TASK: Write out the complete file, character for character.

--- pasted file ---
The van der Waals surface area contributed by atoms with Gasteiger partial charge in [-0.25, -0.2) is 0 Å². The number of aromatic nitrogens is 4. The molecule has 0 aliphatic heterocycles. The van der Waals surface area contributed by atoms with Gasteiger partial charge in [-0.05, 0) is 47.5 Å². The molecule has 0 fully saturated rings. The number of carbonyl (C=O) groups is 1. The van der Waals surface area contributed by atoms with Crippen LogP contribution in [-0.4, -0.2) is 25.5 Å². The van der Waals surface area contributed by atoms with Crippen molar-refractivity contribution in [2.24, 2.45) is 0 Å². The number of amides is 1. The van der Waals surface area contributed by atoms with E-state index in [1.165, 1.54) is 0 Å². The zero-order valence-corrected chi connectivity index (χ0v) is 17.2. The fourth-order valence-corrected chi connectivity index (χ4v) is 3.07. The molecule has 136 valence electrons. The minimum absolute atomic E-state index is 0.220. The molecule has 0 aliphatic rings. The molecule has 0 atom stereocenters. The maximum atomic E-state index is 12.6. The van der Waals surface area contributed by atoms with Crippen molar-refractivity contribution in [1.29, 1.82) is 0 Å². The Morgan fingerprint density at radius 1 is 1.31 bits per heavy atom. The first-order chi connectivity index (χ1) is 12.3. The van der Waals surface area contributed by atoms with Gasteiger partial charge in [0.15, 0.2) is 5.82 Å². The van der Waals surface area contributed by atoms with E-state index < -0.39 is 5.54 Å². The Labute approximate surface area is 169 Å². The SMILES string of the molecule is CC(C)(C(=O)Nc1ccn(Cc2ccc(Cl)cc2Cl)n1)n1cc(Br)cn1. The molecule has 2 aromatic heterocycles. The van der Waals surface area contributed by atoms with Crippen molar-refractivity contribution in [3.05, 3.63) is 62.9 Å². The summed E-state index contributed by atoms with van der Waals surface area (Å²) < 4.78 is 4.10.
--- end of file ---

The van der Waals surface area contributed by atoms with Gasteiger partial charge in [-0.25, -0.2) is 0 Å². The number of aromatic nitrogens is 4. The molecule has 0 aliphatic heterocycles. The van der Waals surface area contributed by atoms with Gasteiger partial charge in [-0.05, 0) is 47.5 Å². The molecule has 0 fully saturated rings. The number of carbonyl (C=O) groups is 1. The van der Waals surface area contributed by atoms with Crippen LogP contribution in [-0.4, -0.2) is 25.5 Å². The van der Waals surface area contributed by atoms with Crippen molar-refractivity contribution in [2.24, 2.45) is 0 Å². The number of amides is 1. The van der Waals surface area contributed by atoms with E-state index in [1.165, 1.54) is 0 Å². The zero-order valence-corrected chi connectivity index (χ0v) is 17.2. The fourth-order valence-corrected chi connectivity index (χ4v) is 3.07. The molecule has 136 valence electrons. The minimum absolute atomic E-state index is 0.220. The molecule has 0 aliphatic rings. The molecule has 0 atom stereocenters. The maximum atomic E-state index is 12.6. The van der Waals surface area contributed by atoms with Crippen molar-refractivity contribution in [1.29, 1.82) is 0 Å². The Morgan fingerprint density at radius 1 is 1.31 bits per heavy atom. The first-order chi connectivity index (χ1) is 12.3. The van der Waals surface area contributed by atoms with Gasteiger partial charge in [0.15, 0.2) is 5.82 Å². The van der Waals surface area contributed by atoms with E-state index < -0.39 is 5.54 Å². The Labute approximate surface area is 169 Å². The SMILES string of the molecule is CC(C)(C(=O)Nc1ccn(Cc2ccc(Cl)cc2Cl)n1)n1cc(Br)cn1. The molecule has 2 aromatic heterocycles. The van der Waals surface area contributed by atoms with Crippen molar-refractivity contribution in [3.05, 3.63) is 62.9 Å². The summed E-state index contributed by atoms with van der Waals surface area (Å²) < 4.78 is 4.10.